In one sense, none of this should surprise us. Corporate executives — particularly in the defense industry — have been enriching themselves off government contracts for years. Post-9/11 political dynamics have only turbocharged that process. America now sports, as Pulitzer Prize-winning analyst David Rohde observed last week, a “secrecy industrial complex.”
Do the Snowden revelations have the potential to upset Corporate America’s long-running government contracting gravy train? Maybe, but only if anger over the revelations translates into real changes that keep private corporate contractors from getting rich off tax dollars.
What might these changes entail? The Affordable Care Act enacted in 2010 — Obamacare — suggests one initial step. Under this new legislation, private health insurance companies can no longer deduct off their corporate income taxes any compensation over $500,000 that they pay their top executives.
A more potent antidote to contracting windfalls would be simply denying government contracts to corporations that overcompensate their top execs, a course of action U.S. senator Hugo Black from Alabama, later a noted Supreme Court justice, proposed back in the early years of the Great Depression.
How might this approach work today? The President of the United States makes about 25 times the compensation of the lowest-paid federal employee. We could apply that standard to federal contracting and deny our tax dollars to companies that pay their top execs over 25 times what any of their workers are making.
Protecting privacy in a dangerous world will never be easy. But we’ll never have even a shot at protecting privacy until we take the profit out of violating it. Ending windfalls for contractors would be the logical place to start.
Mark Schmitt, George Packer's U.S.A., American Prospect, June 11, 2013. The most insightful commentary yet on an important new book that tracks a generation of growing inequality.
David Moberg, New Visions from the New Left, In These Times, June 12, 2013. A top labor journalist explores two long-haul approaches to building an alternative to a top-heavy America.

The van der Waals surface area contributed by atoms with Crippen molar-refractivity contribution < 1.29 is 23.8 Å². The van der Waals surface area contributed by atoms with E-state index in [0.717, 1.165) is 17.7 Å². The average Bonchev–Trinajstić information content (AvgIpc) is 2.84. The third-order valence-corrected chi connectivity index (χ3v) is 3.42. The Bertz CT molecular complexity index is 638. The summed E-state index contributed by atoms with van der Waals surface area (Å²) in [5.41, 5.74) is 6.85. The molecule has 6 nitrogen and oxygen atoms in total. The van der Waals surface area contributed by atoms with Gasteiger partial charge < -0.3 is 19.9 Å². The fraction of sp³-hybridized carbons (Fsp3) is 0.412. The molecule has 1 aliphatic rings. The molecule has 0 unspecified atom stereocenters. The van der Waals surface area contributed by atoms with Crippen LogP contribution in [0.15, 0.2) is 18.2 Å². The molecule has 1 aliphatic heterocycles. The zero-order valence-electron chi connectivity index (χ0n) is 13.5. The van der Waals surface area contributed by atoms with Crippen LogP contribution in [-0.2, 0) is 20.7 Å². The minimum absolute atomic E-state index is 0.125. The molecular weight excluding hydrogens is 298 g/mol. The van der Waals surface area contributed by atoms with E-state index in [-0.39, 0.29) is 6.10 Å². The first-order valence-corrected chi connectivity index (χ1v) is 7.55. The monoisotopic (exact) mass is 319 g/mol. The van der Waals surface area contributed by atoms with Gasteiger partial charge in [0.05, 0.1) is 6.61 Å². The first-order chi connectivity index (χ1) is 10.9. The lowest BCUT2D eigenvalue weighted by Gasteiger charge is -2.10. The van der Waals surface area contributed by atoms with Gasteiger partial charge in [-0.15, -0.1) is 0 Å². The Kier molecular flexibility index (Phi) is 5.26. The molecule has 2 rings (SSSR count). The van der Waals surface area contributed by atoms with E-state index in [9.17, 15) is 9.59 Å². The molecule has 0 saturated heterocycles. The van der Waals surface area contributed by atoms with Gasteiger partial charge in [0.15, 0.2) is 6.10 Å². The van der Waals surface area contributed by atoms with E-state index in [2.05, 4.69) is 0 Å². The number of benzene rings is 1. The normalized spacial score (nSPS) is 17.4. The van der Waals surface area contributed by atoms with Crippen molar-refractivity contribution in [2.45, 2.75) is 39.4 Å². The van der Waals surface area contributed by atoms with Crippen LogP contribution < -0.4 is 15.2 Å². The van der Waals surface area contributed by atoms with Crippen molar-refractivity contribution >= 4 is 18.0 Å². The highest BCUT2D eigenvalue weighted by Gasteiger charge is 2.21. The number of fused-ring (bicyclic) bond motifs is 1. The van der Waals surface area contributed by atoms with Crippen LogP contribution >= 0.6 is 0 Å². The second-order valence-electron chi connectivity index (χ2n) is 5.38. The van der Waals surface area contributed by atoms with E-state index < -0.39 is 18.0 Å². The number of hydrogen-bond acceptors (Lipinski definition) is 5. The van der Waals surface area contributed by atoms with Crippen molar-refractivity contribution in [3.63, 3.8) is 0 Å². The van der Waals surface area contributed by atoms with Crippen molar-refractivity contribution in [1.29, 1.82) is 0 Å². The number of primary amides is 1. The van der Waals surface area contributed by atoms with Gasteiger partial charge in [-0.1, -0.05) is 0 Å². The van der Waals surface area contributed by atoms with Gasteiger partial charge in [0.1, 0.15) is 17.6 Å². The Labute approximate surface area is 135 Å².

Rev. Chuck Arnold, Working to fill the most important gaps, Lompoc Record, June 13, 2013. A minister contemplates our global distribution of wealth and happiness.
Chris Dillow, Why real wages are falling, Stumbling and Mumbling, June 13, 2013. The current five-year drop in U.S. real wages has been the worst since 1921-26, the second largest since 1855. Why so severe? One explanation.
Jacob Hacker, How to reinvigorate the centre-left? Predistribution, Guardian, June 13, 2013. Why redistribution alone will never be enough to ensure equity.
Paul Krugman, Sympathy for the Luddites, New York Times, June 14, 2013. Why education can't be the answer to rising inequality.
Donnie Maclurcan and Jen Hinton, How on Earth: Flourishing in a Not-For-Profit World by 2050, Daly News, June 15, 2013. Imagining what might happen if all of us realized that an economic system that concentrates wealth will never be socially and ecologically sustainable.
Need a summer read? A new history of America's first — and so far only — triumph over plutocracy.
NEW AND NOTABLE
The Pirates Attacking Our Social Security
Sarah Anderson, Scott Klinger, and Javier Rojo, Corporate Pirates of the Caribbean: Pro-Austerity CEOs look to Widen Tax Loophole, Institute for Policy Studies, June 12, 2013.
Pirates plunder. Pirates don’t pay taxes on their plunder. And pirates love to frolic down Caribbean way.
That’s how pirates operated back in the day. And that’s how pirates operate today. Only back centuries ago pirates brandished gaudy cutlasses. Today’s pirates brandish gaudy cufflinks.
Today's pirates lead America's biggest corporations, and these “corporate pirates,” details this new Institute for Policy Studies report, pocket more loot than Blackbeard and his buddies could have ever imagined.
The CEOs of America’s biggest corporations, the IPS report shows, have been parking billions in overseas tax havens throughout the Caribbean. Now they’re “brazenly seeking to widen tax haven loopholes” with a full-court press on behalf of a tax “reform” they call a “territorial tax system.”
This “reform” would permanently exempt the foreign earnings of U.S. corporations from U.S. federal income taxes — and give these firms even more of an incentive to play the accounting games that shift U.S. profits offshore.
The 59 U.S. corporations that belong to “Fix the Debt,” the lobby group pushing for austerity cuts to Social Security, are already shifting plenty. At the end of 2012, the CEOs of these companies had $544 billion in profits sitting overseas, up 15 percent over the $473 billion offshore at the end of 2011.
These profits currently don’t face any U.S. corporate income tax unless they’re brought back stateside. If America’s top CEOs get Congress to swallow a territorial tax system, Corporate Pirates of the Caribbean reveals, their corporations could win “as much as $173 billion in immediate tax windfalls.”